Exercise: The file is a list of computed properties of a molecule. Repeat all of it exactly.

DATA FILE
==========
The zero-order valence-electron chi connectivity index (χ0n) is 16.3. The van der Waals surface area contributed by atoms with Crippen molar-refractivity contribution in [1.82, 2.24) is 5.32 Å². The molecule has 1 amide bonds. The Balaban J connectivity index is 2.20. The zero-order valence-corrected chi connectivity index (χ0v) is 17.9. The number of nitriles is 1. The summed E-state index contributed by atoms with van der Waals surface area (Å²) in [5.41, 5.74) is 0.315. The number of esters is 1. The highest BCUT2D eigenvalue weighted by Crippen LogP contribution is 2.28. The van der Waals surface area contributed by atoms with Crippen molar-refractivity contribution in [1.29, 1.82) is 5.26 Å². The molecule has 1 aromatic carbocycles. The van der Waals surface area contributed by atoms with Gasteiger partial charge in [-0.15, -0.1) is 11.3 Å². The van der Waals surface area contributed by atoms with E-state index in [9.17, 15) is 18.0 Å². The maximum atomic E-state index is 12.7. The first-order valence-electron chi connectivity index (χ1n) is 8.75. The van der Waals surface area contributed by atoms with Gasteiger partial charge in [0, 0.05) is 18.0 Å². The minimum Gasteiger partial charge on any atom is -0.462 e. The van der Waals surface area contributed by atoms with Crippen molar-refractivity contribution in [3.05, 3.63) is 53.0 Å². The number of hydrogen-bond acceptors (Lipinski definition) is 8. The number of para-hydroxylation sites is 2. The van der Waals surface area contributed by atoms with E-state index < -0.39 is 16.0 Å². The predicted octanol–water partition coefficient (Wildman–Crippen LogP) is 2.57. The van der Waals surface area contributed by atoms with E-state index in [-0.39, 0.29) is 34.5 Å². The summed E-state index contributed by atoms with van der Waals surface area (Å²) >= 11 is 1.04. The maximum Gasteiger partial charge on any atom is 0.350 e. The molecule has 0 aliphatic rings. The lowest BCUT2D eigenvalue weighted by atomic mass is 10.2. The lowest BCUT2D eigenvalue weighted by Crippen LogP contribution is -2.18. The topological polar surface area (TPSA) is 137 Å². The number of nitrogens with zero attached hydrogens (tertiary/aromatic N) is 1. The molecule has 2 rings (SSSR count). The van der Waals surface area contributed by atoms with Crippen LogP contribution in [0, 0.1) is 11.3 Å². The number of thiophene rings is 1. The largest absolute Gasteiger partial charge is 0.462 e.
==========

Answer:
The zero-order valence-electron chi connectivity index (χ0n) is 16.3. The van der Waals surface area contributed by atoms with Crippen molar-refractivity contribution in [1.82, 2.24) is 5.32 Å². The molecule has 1 amide bonds. The Balaban J connectivity index is 2.20. The zero-order valence-corrected chi connectivity index (χ0v) is 17.9. The number of nitriles is 1. The summed E-state index contributed by atoms with van der Waals surface area (Å²) in [5.41, 5.74) is 0.315. The number of esters is 1. The highest BCUT2D eigenvalue weighted by Crippen LogP contribution is 2.28. The van der Waals surface area contributed by atoms with Crippen molar-refractivity contribution in [1.29, 1.82) is 5.26 Å². The molecule has 1 aromatic carbocycles. The van der Waals surface area contributed by atoms with Gasteiger partial charge in [-0.15, -0.1) is 11.3 Å². The van der Waals surface area contributed by atoms with E-state index in [9.17, 15) is 18.0 Å². The maximum atomic E-state index is 12.7. The first-order valence-electron chi connectivity index (χ1n) is 8.75. The van der Waals surface area contributed by atoms with Gasteiger partial charge in [0, 0.05) is 18.0 Å². The minimum Gasteiger partial charge on any atom is -0.462 e. The van der Waals surface area contributed by atoms with Crippen molar-refractivity contribution in [3.05, 3.63) is 53.0 Å². The number of hydrogen-bond acceptors (Lipinski definition) is 8. The number of para-hydroxylation sites is 2. The van der Waals surface area contributed by atoms with E-state index < -0.39 is 16.0 Å². The predicted octanol–water partition coefficient (Wildman–Crippen LogP) is 2.57. The van der Waals surface area contributed by atoms with E-state index in [-0.39, 0.29) is 34.5 Å². The summed E-state index contributed by atoms with van der Waals surface area (Å²) >= 11 is 1.04. The maximum Gasteiger partial charge on any atom is 0.350 e. The molecule has 0 aliphatic rings. The lowest BCUT2D eigenvalue weighted by atomic mass is 10.2. The lowest BCUT2D eigenvalue weighted by Crippen LogP contribution is -2.18. The topological polar surface area (TPSA) is 137 Å². The number of nitrogens with zero attached hydrogens (tertiary/aromatic N) is 1. The molecule has 2 rings (SSSR count). The van der Waals surface area contributed by atoms with Crippen LogP contribution in [0, 0.1) is 11.3 Å². The number of thiophene rings is 1. The largest absolute Gasteiger partial charge is 0.462 e.